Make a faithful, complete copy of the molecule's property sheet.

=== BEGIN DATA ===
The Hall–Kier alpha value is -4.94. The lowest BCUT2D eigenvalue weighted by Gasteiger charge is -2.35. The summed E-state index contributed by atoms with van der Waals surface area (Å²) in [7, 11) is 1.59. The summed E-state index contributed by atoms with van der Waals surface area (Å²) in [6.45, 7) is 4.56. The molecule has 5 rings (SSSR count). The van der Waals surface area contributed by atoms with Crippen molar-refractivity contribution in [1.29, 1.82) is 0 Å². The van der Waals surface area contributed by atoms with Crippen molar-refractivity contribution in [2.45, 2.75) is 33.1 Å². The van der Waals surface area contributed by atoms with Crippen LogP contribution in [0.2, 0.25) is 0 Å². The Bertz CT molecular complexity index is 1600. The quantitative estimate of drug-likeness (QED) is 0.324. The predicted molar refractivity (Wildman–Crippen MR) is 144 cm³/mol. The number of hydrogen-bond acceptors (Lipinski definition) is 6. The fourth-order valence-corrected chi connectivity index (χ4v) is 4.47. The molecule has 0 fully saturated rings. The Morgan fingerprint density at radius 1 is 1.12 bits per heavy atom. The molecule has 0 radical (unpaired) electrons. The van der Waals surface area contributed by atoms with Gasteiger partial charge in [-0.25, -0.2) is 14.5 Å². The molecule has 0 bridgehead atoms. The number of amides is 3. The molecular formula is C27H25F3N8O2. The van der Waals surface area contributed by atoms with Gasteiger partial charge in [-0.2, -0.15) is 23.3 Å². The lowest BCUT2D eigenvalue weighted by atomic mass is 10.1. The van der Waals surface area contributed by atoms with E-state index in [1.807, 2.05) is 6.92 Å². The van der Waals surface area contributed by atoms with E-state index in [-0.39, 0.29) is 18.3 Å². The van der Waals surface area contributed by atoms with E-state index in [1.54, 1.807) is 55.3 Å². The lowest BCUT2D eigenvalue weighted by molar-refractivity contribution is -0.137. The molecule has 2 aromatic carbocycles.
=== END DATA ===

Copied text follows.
The Hall–Kier alpha value is -4.94. The lowest BCUT2D eigenvalue weighted by Gasteiger charge is -2.35. The summed E-state index contributed by atoms with van der Waals surface area (Å²) in [7, 11) is 1.59. The summed E-state index contributed by atoms with van der Waals surface area (Å²) in [6.45, 7) is 4.56. The molecule has 5 rings (SSSR count). The van der Waals surface area contributed by atoms with Crippen molar-refractivity contribution in [1.29, 1.82) is 0 Å². The van der Waals surface area contributed by atoms with Crippen molar-refractivity contribution in [2.45, 2.75) is 33.1 Å². The van der Waals surface area contributed by atoms with Crippen LogP contribution in [0.2, 0.25) is 0 Å². The Bertz CT molecular complexity index is 1600. The quantitative estimate of drug-likeness (QED) is 0.324. The predicted molar refractivity (Wildman–Crippen MR) is 144 cm³/mol. The number of hydrogen-bond acceptors (Lipinski definition) is 6. The fourth-order valence-corrected chi connectivity index (χ4v) is 4.47. The molecule has 0 fully saturated rings. The Morgan fingerprint density at radius 1 is 1.12 bits per heavy atom. The molecule has 0 radical (unpaired) electrons. The van der Waals surface area contributed by atoms with Gasteiger partial charge in [-0.25, -0.2) is 14.5 Å². The molecule has 0 bridgehead atoms. The number of amides is 3. The molecular formula is C27H25F3N8O2. The van der Waals surface area contributed by atoms with Gasteiger partial charge in [-0.2, -0.15) is 23.3 Å². The lowest BCUT2D eigenvalue weighted by atomic mass is 10.1. The van der Waals surface area contributed by atoms with E-state index in [1.807, 2.05) is 6.92 Å². The van der Waals surface area contributed by atoms with E-state index in [-0.39, 0.29) is 18.3 Å². The van der Waals surface area contributed by atoms with E-state index in [1.54, 1.807) is 55.3 Å². The lowest BCUT2D eigenvalue weighted by molar-refractivity contribution is -0.137. The molecule has 2 aromatic carbocycles.